Go ‘deep green’ with a holistic view on your operations and what this means to event buyers.
The start of spring is on the horizon with fresh growth on the trees, fields across the country showing the first signs of life and spring greens on menus too. The term ‘green’ is increasingly used in the events industry as planners show a conscientious outlook towards the sustainability of their live events.
Corporates are becoming swayed by working with a supply chain that has a social conscience and values; whether it’s using sustainable meat suppliers, banning paper at events, ditching the conference giveaway or giving left over food to a local charity.
Green is ardently on the agenda for event planners, however, it’s no longer solely about being sustainable. People are recognising that a fully sustainable event is hard to achieve and is fraught with pitfalls. While local food suppliers may be contracted, and their electric vehicles may carry out the delivery, there’s a school of thought that the lithium battery powering the transport has significantly more damaging airmiles attached to it. Thereby negating the whole benefit of sourcing locally. Even recycling paper is being scrutinised for the damage it does to the planet with some asking if it’s better to simply bury it and let it turn to coal?
Most businesses now have CSR initiatives rooted in their core values which means that conferences, dinners and team-builds must mirror social responsibility. What is clear is that there are no hard and fast rules and venues should realise that every little effort can collectively add up to a large impact. Whether it’s specifying a local supply chain, putting in electric charge points for delegates’ cars, ensuring conference table waters are bottled in glass, supporting the local catering college for manpower or supporting a diverse workforce.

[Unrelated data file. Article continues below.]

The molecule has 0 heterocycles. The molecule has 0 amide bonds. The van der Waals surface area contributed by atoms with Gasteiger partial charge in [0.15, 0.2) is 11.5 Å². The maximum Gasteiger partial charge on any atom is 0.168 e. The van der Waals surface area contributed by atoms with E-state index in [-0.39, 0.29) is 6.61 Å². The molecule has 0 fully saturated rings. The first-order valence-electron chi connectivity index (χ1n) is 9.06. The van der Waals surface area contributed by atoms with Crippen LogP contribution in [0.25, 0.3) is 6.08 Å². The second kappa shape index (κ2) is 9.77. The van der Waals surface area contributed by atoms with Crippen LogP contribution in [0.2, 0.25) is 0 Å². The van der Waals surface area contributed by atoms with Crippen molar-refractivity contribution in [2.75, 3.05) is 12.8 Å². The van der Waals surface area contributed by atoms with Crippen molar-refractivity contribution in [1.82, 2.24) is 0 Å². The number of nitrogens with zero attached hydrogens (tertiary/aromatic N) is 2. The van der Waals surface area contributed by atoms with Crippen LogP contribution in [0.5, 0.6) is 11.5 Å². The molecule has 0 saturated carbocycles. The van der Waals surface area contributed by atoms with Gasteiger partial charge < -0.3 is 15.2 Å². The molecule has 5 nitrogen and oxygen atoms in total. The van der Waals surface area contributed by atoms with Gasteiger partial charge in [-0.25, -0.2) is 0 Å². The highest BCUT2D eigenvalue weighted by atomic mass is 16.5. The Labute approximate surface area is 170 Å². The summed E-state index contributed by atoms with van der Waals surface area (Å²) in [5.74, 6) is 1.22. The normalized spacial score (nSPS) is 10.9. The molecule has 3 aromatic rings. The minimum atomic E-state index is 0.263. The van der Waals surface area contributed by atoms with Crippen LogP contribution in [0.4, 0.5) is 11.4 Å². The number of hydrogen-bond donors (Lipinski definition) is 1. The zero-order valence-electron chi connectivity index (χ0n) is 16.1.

People buy people in any sector and never more so than in the events industry. If you think that being green ticks the box for today’s buyer, go deeper. How you manage and interact with people is scrutinised even more by today’s event buyer who is influenced by cause and culture.
It’s a given that venues must be able to trace their supply chain but now there is far greater ownership placed on people: from the impact on employees to the interaction with suppliers. When sending a proposal back to a potential client, venues may want to consider differentiating themselves by sharing details on their employee engagement policies and their supplier code of conduct. How you deal and interact with people highlights your values, after all no one wants to work with the customer who advocates making a 30 day invoice payment a three month trial. And potential partners will soon switch off if you ask for a proposal and fail to acknowledge their response.
If you think that being green ticks the box for today’s buyer, go deeper and consider the inter-personal relationships by:
• looking at your team’s length of service
• their vicinity to the venue
• your diversity
• how you manage partner and supplier relationships.
Being conscientious doesn’t just mean banning plastic – it’s a holistic overview of every touch point in the supply chain including your outlook on people.
And just by considering your cause and culture you too can turn your competitor set ‘green’ with envy this season.
ABOUT THE AUTHOR
Andrew White is MD of Triggerfish Communications, a specialist in helping heritage venues and leisure attractions build awareness and market share in the business of events. www.triggerfish.co.uk